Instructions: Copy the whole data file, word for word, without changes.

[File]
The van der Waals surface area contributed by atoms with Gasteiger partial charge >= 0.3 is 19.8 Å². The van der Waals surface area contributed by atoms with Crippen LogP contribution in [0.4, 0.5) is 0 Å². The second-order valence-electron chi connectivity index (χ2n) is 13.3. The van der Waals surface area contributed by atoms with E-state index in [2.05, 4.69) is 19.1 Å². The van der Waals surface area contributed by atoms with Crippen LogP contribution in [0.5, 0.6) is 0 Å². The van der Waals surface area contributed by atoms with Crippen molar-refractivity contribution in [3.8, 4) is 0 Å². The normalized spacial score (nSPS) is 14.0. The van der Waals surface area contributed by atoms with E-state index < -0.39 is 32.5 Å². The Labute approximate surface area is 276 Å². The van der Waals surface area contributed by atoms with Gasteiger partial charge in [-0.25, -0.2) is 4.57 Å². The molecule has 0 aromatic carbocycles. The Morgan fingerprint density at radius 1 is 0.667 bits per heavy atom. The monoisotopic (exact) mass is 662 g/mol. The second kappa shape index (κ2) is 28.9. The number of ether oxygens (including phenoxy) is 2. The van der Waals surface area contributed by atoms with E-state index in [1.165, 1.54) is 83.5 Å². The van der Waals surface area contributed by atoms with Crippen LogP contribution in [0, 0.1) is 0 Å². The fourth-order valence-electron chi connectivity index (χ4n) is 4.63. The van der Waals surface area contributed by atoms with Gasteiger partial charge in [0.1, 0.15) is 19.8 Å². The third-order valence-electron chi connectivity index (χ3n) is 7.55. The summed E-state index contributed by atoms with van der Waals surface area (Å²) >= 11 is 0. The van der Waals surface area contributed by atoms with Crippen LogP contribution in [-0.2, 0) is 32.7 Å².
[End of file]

The van der Waals surface area contributed by atoms with Gasteiger partial charge >= 0.3 is 19.8 Å². The van der Waals surface area contributed by atoms with Crippen LogP contribution in [0.4, 0.5) is 0 Å². The second-order valence-electron chi connectivity index (χ2n) is 13.3. The van der Waals surface area contributed by atoms with E-state index in [2.05, 4.69) is 19.1 Å². The van der Waals surface area contributed by atoms with Crippen LogP contribution in [0.5, 0.6) is 0 Å². The van der Waals surface area contributed by atoms with Crippen molar-refractivity contribution in [3.8, 4) is 0 Å². The normalized spacial score (nSPS) is 14.0. The van der Waals surface area contributed by atoms with E-state index < -0.39 is 32.5 Å². The Labute approximate surface area is 276 Å². The van der Waals surface area contributed by atoms with Gasteiger partial charge in [-0.25, -0.2) is 4.57 Å². The molecule has 0 aromatic carbocycles. The Morgan fingerprint density at radius 1 is 0.667 bits per heavy atom. The monoisotopic (exact) mass is 662 g/mol. The second kappa shape index (κ2) is 28.9. The number of ether oxygens (including phenoxy) is 2. The van der Waals surface area contributed by atoms with E-state index in [1.165, 1.54) is 83.5 Å². The van der Waals surface area contributed by atoms with Crippen LogP contribution in [0, 0.1) is 0 Å². The fourth-order valence-electron chi connectivity index (χ4n) is 4.63. The van der Waals surface area contributed by atoms with Gasteiger partial charge in [0.1, 0.15) is 19.8 Å². The third-order valence-electron chi connectivity index (χ3n) is 7.55. The summed E-state index contributed by atoms with van der Waals surface area (Å²) >= 11 is 0. The van der Waals surface area contributed by atoms with Crippen LogP contribution in [-0.2, 0) is 32.7 Å².